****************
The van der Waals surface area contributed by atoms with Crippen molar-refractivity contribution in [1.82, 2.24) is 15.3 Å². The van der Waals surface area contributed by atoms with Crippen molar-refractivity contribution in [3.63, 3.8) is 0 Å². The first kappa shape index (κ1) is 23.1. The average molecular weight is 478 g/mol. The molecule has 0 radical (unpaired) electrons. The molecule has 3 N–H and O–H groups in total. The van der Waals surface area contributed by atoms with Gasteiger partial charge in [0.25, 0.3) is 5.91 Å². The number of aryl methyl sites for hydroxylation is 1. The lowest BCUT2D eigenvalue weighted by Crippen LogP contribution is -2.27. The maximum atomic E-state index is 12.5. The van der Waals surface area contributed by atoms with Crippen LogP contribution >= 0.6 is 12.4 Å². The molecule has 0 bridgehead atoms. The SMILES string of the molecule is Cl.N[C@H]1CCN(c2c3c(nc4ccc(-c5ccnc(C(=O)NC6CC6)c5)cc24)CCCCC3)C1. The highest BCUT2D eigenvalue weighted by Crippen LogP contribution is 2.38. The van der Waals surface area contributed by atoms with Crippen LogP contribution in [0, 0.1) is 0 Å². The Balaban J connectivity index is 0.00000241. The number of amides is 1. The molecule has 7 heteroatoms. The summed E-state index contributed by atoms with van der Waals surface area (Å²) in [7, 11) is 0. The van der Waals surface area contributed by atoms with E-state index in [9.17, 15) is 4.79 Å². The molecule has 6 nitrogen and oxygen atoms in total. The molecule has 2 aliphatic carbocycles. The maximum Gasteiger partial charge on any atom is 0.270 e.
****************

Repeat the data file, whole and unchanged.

The van der Waals surface area contributed by atoms with Crippen molar-refractivity contribution in [1.82, 2.24) is 15.3 Å². The van der Waals surface area contributed by atoms with Crippen molar-refractivity contribution in [3.63, 3.8) is 0 Å². The first kappa shape index (κ1) is 23.1. The average molecular weight is 478 g/mol. The molecule has 0 radical (unpaired) electrons. The molecule has 3 N–H and O–H groups in total. The van der Waals surface area contributed by atoms with Gasteiger partial charge in [0.25, 0.3) is 5.91 Å². The number of aryl methyl sites for hydroxylation is 1. The lowest BCUT2D eigenvalue weighted by Crippen LogP contribution is -2.27. The maximum atomic E-state index is 12.5. The van der Waals surface area contributed by atoms with Crippen LogP contribution >= 0.6 is 12.4 Å². The molecule has 0 bridgehead atoms. The SMILES string of the molecule is Cl.N[C@H]1CCN(c2c3c(nc4ccc(-c5ccnc(C(=O)NC6CC6)c5)cc24)CCCCC3)C1. The highest BCUT2D eigenvalue weighted by Crippen LogP contribution is 2.38. The van der Waals surface area contributed by atoms with Crippen LogP contribution in [0, 0.1) is 0 Å². The Balaban J connectivity index is 0.00000241. The number of amides is 1. The molecule has 7 heteroatoms. The summed E-state index contributed by atoms with van der Waals surface area (Å²) in [7, 11) is 0. The van der Waals surface area contributed by atoms with E-state index in [9.17, 15) is 4.79 Å². The molecule has 6 nitrogen and oxygen atoms in total. The molecule has 2 aliphatic carbocycles. The maximum Gasteiger partial charge on any atom is 0.270 e.